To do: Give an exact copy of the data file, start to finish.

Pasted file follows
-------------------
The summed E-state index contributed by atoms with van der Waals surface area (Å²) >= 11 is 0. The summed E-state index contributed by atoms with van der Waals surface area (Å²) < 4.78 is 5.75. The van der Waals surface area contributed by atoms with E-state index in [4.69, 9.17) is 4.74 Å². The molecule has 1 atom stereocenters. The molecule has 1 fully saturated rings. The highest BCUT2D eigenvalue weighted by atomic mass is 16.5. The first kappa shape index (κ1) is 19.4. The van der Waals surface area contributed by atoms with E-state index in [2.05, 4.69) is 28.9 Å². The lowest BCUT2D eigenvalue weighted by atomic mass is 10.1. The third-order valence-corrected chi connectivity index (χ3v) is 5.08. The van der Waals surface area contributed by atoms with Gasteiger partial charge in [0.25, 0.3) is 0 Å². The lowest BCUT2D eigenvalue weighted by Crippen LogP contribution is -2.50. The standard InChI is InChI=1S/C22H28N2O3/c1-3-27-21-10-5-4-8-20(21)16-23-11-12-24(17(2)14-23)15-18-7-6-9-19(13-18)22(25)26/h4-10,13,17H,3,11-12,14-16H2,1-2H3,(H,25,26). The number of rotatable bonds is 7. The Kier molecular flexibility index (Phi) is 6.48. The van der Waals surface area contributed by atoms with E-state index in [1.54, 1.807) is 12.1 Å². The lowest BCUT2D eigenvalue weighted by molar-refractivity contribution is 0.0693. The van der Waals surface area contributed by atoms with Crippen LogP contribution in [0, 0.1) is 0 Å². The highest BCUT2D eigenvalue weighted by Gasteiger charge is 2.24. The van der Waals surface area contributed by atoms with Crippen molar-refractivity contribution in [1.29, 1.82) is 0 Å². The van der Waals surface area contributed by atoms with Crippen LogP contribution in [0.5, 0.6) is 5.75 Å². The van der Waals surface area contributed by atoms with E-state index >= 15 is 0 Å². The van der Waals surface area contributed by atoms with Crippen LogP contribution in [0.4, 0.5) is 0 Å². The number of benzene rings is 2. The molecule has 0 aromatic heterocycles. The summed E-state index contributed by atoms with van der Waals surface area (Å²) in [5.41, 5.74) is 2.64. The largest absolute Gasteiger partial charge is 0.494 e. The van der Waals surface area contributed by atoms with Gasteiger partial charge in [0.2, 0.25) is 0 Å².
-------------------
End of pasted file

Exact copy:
The summed E-state index contributed by atoms with van der Waals surface area (Å²) >= 11 is 0. The summed E-state index contributed by atoms with van der Waals surface area (Å²) < 4.78 is 5.75. The van der Waals surface area contributed by atoms with E-state index in [4.69, 9.17) is 4.74 Å². The molecule has 1 atom stereocenters. The molecule has 1 fully saturated rings. The highest BCUT2D eigenvalue weighted by atomic mass is 16.5. The first kappa shape index (κ1) is 19.4. The van der Waals surface area contributed by atoms with E-state index in [2.05, 4.69) is 28.9 Å². The lowest BCUT2D eigenvalue weighted by atomic mass is 10.1. The third-order valence-corrected chi connectivity index (χ3v) is 5.08. The van der Waals surface area contributed by atoms with Gasteiger partial charge in [0.25, 0.3) is 0 Å². The lowest BCUT2D eigenvalue weighted by Crippen LogP contribution is -2.50. The standard InChI is InChI=1S/C22H28N2O3/c1-3-27-21-10-5-4-8-20(21)16-23-11-12-24(17(2)14-23)15-18-7-6-9-19(13-18)22(25)26/h4-10,13,17H,3,11-12,14-16H2,1-2H3,(H,25,26). The number of rotatable bonds is 7. The Kier molecular flexibility index (Phi) is 6.48. The van der Waals surface area contributed by atoms with E-state index in [1.54, 1.807) is 12.1 Å². The lowest BCUT2D eigenvalue weighted by molar-refractivity contribution is 0.0693. The van der Waals surface area contributed by atoms with Crippen LogP contribution in [0, 0.1) is 0 Å². The highest BCUT2D eigenvalue weighted by Gasteiger charge is 2.24. The van der Waals surface area contributed by atoms with Crippen molar-refractivity contribution in [1.29, 1.82) is 0 Å². The van der Waals surface area contributed by atoms with Crippen LogP contribution in [0.5, 0.6) is 5.75 Å². The van der Waals surface area contributed by atoms with E-state index >= 15 is 0 Å². The van der Waals surface area contributed by atoms with Crippen LogP contribution in [0.4, 0.5) is 0 Å². The number of benzene rings is 2. The molecule has 0 aromatic heterocycles. The summed E-state index contributed by atoms with van der Waals surface area (Å²) in [5.41, 5.74) is 2.64. The largest absolute Gasteiger partial charge is 0.494 e. The van der Waals surface area contributed by atoms with Gasteiger partial charge in [0.2, 0.25) is 0 Å².